Thomas Dunne Books
October 28, 2014
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The instant New York Times and USA Today bestseller!
The untold story of how one woman's life was changed forever in a matter of seconds by a horrific trauma.
Barbara Leaming's extraordinary and deeply sensitive biography is the first book to document Jacqueline Kennedy Onassis' brutal, lonely and valiant thirty-one year struggle with post-traumatic stress disorder (PTSD) that followed JFK's assassination.
Here is the woman as she has never been seen before. In heartrending detail, we witness a struggle that unfolded at times before our own eyes, but which we failed to understand.
Leaming's biography also makes clear the pattern of Jackie's life as a whole. We see how a spirited young woman's rejection of a predictable life led her to John F. Kennedy and the White House, how she sought to reconcile the conflicts of her marriage and the role she was to play, and how the trauma of her husband's murder which left her soaked in his blood and brains led her to seek a very different kind of life from the one she'd previously sought.
A life story that has been scrutinized countless times, seen here for the first time as the serious and important story that it is. A story for our times at a moment when we as a nation need more than ever to understand the impact of trauma.
This book was published before the author's book about John F Kennedy's sister Kick Kennedy (2016's Kick Kennedy: The Charmed Life and Tragic Death of the Favorite Kennedy Daughter) but I am glad that I read it first. Though the two women didn't know each other and, in fact, most of Kick's story and life took place before much of Jackie's, they did know some of the same people, go to some of the same places, etc. It felt more natural to find out who those people were in Kick Kennedy and to already know the role they played in her life when they were mentioned again in Jackie.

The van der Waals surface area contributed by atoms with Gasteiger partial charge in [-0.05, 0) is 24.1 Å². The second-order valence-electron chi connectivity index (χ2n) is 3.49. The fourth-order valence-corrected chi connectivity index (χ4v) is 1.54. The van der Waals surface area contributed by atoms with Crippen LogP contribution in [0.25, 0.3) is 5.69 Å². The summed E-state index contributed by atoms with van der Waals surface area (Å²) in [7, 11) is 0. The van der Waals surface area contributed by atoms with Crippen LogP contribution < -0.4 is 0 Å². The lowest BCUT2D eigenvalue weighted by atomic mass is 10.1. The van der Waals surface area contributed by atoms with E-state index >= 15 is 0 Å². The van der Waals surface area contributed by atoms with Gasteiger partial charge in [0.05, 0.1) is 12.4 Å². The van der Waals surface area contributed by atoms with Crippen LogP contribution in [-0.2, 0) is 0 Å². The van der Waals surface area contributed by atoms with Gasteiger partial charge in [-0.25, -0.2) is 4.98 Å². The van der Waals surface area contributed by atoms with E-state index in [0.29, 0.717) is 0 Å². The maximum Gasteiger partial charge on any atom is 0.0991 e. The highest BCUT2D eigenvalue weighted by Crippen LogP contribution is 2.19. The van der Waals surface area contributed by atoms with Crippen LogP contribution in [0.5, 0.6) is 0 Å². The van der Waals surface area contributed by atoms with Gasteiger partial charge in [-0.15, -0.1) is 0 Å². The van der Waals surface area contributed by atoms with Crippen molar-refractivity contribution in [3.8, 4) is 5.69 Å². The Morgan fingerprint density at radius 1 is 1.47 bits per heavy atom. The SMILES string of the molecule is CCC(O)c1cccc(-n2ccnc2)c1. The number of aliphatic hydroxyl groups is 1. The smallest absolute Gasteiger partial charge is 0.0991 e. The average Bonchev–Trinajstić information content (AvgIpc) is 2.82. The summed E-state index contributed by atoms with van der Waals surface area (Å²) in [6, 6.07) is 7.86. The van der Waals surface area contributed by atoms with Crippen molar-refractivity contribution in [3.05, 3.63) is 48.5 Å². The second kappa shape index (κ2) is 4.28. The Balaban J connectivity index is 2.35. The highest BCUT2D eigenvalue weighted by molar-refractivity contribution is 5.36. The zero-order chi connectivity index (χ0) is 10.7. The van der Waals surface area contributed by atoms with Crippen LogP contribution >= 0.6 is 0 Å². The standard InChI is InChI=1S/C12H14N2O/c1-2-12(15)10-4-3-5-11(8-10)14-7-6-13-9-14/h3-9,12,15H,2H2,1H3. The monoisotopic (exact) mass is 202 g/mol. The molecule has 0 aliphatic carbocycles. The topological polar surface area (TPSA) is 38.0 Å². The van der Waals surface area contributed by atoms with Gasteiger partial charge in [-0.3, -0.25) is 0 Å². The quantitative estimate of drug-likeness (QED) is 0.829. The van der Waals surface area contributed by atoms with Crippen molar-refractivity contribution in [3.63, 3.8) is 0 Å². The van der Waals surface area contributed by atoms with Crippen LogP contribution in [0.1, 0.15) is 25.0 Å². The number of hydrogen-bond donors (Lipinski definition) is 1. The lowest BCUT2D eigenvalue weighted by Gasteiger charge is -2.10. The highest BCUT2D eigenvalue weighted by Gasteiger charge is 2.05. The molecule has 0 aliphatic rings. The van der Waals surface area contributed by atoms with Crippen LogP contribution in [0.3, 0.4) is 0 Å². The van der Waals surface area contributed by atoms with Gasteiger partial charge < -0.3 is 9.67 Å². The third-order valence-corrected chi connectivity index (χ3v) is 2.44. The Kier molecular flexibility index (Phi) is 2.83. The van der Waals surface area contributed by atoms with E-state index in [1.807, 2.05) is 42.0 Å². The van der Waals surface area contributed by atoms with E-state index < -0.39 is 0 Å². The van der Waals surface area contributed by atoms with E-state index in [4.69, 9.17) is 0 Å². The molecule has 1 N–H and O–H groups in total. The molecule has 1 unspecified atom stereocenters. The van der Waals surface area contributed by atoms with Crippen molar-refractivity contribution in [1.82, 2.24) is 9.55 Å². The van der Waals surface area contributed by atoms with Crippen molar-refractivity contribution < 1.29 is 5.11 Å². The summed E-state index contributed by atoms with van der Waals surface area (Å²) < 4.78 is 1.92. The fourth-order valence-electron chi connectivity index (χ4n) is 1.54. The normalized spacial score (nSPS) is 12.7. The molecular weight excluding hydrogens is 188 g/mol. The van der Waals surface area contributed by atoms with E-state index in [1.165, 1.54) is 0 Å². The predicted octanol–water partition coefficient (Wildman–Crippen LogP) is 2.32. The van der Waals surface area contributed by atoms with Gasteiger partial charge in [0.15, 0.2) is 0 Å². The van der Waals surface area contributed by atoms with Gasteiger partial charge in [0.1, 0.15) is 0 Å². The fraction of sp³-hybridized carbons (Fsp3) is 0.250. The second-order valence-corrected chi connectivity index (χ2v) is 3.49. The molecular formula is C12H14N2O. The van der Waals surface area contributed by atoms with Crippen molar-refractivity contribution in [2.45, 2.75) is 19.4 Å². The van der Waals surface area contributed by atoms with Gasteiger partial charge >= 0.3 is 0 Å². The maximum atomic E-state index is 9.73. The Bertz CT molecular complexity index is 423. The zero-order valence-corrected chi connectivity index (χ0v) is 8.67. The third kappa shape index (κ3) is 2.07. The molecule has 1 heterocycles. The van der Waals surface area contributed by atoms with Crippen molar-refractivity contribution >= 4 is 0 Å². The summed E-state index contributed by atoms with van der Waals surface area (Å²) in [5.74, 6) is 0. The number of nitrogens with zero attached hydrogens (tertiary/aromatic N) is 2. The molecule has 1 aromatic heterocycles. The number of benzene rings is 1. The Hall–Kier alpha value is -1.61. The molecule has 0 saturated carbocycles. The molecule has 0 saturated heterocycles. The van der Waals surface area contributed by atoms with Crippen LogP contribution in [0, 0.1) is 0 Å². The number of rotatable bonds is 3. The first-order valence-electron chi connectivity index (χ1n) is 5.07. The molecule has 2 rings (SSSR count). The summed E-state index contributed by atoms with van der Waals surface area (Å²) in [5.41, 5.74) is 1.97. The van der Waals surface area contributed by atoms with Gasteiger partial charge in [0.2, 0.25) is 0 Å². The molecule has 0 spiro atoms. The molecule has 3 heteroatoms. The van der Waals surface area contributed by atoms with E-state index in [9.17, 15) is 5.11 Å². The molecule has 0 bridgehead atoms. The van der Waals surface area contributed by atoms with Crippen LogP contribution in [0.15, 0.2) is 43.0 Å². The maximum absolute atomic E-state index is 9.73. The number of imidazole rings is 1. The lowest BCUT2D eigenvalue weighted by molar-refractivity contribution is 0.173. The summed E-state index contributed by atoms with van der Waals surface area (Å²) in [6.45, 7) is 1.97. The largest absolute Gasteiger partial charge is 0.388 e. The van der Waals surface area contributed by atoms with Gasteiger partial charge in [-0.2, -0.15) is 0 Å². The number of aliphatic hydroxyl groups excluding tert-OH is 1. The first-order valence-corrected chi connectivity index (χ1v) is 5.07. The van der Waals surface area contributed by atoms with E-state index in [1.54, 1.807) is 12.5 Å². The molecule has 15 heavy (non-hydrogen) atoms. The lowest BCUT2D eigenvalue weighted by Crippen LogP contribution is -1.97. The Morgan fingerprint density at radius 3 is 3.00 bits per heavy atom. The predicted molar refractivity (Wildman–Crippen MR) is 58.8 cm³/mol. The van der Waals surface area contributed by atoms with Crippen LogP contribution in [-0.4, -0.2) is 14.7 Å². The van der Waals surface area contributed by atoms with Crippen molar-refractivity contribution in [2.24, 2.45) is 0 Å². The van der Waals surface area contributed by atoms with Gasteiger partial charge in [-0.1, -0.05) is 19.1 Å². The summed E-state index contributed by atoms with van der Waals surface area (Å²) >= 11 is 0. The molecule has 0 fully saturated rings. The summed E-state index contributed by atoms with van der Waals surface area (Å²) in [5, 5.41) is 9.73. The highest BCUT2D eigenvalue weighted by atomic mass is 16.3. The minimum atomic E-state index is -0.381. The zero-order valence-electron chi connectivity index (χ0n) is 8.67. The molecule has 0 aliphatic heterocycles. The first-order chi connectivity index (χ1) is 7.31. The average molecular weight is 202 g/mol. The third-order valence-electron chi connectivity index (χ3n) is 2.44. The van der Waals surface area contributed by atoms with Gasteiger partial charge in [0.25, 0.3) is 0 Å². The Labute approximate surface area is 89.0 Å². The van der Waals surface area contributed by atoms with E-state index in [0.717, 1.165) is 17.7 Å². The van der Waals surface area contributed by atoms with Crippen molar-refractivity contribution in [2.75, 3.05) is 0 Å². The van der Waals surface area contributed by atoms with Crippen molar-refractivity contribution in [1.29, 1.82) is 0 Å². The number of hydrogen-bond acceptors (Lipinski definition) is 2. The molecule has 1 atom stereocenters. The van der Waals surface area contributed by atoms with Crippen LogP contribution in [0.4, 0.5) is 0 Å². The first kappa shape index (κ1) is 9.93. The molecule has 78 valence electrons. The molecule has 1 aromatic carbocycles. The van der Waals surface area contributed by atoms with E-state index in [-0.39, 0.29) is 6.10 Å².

(Though you don't need to know who they are, at all, before starting the book. Or to read one or the other first.)
I really enjoyed that this book wasn't focused on just Jackie Kenendy, First Lady. We meet her prior to all of that, when she's just a young girl in Rhode Island. If you just want a political biography, or to know her role in the life of the Kennedy's, you may not like knowing about her relationship with her father, or boys she dated, etc. It really does help form a fuller picture of who she was then and what she wanted out of life.
Which, then, only increases the contrast you're able to see between that girl, what she hoped for out of life and who she became later, what she wanted from life then.
Through letters, phone calls, conversations, media reports and records Leaming shows us how much being (right) there when her husband was assassinated affected Jacqueline Bouvier Kennedy Onassis. Having a better understanding of all that she was going through allows you to see the different public reactions, news stories, etc in a very different light. You really can relate to her and empathize with her.
The book includes all of the major (and many of the not so major) events of Jackie Kennedy Onassis's life but the focus is more on her, her emotional and mental state, how and why she did what she did or reacted as she did. It feels like a very insightful biography and causes you to reexamine some of what you thought you knew.
I hope that this author will write more biographies of, either, women within the Kennedy family or social circle, or those of the era.
(I listened to the audio version of this and enjoyed that. I can usually get into and follow nonfiction books better this way and like having the proper pronunciations of names and places.)